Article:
Where have you gone, Jean Beliveau? A pair of nations turn their lonely eyes to you!' (nhl.com)

How come fans and athletes don’t mesh like they used to: a primer

A couple of weeks ago, I was more than a bit taken aback by a incident in Indianapolis, Indiana during a National Football League exhibition game.

Andrew Luck, the hometown Colts quarterback, his body wounded deeply by multiple injuries, announced he was retiring from football at the age of 29.

His retirement caused more than a stir for the usual reasons.

Star players in their prime are not supposed to retire at the age of 29, so when they do it comes as news.

No, Luck’s retirement was more than the usual stir.

No, this was a big stir.

Luck’s putative fans and supporters booed him in lusty and slightly bewildered fashion as he left the field and that, to paraphrase Robert Frost, made all the difference.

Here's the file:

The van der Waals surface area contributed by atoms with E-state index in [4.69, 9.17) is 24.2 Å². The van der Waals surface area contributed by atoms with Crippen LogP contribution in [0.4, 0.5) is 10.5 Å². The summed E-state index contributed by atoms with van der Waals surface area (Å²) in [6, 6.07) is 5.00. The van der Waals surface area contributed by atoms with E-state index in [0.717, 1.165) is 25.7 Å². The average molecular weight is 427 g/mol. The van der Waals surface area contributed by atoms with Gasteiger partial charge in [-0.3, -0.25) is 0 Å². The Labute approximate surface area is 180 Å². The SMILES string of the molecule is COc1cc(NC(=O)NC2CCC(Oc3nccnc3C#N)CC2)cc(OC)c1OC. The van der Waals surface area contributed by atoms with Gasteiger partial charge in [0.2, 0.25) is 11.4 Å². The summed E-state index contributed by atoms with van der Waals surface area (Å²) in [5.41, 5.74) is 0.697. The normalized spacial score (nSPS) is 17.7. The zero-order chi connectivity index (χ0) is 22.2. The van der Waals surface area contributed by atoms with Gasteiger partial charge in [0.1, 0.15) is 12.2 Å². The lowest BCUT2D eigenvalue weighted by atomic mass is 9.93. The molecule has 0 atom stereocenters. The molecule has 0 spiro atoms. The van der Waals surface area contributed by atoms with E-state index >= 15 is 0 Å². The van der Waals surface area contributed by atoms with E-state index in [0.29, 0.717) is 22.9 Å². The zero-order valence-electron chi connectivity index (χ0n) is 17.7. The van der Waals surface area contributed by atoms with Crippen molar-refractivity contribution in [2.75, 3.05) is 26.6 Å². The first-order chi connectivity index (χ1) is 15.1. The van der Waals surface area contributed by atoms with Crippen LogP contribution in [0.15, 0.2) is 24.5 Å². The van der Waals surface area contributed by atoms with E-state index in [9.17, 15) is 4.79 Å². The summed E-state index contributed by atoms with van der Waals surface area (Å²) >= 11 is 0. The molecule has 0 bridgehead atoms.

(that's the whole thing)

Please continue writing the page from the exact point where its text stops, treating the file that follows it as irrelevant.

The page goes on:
Meanwhile, last weekend in New York, the No.1-ranked tennis player in the world, Novak Djokovic was forced to walk away from a match against Stan Warwrinka because of an injury to his left shoulder.

Here’s how one of the bright lights in the sportscasting business described it.

Booing is nothing new in sports or new to me for that matter.

Heck, I grew up going to ballgames where the Bronx Cheer was invented.

But, mostly, boos back then were about performance.

That appears to have changed now.

A lot more factors than performance appear to be in the mix.

For some perspective and some thoughts about why the change I called Bruce Dowbiggin in Calgary.

Dowbiggin is an award-winning journalist, broadcaster and and author, who hosts the Not the Public Broadcaster website. His latest book is “Cap in Hand.”

We spoke Wednesday morning.

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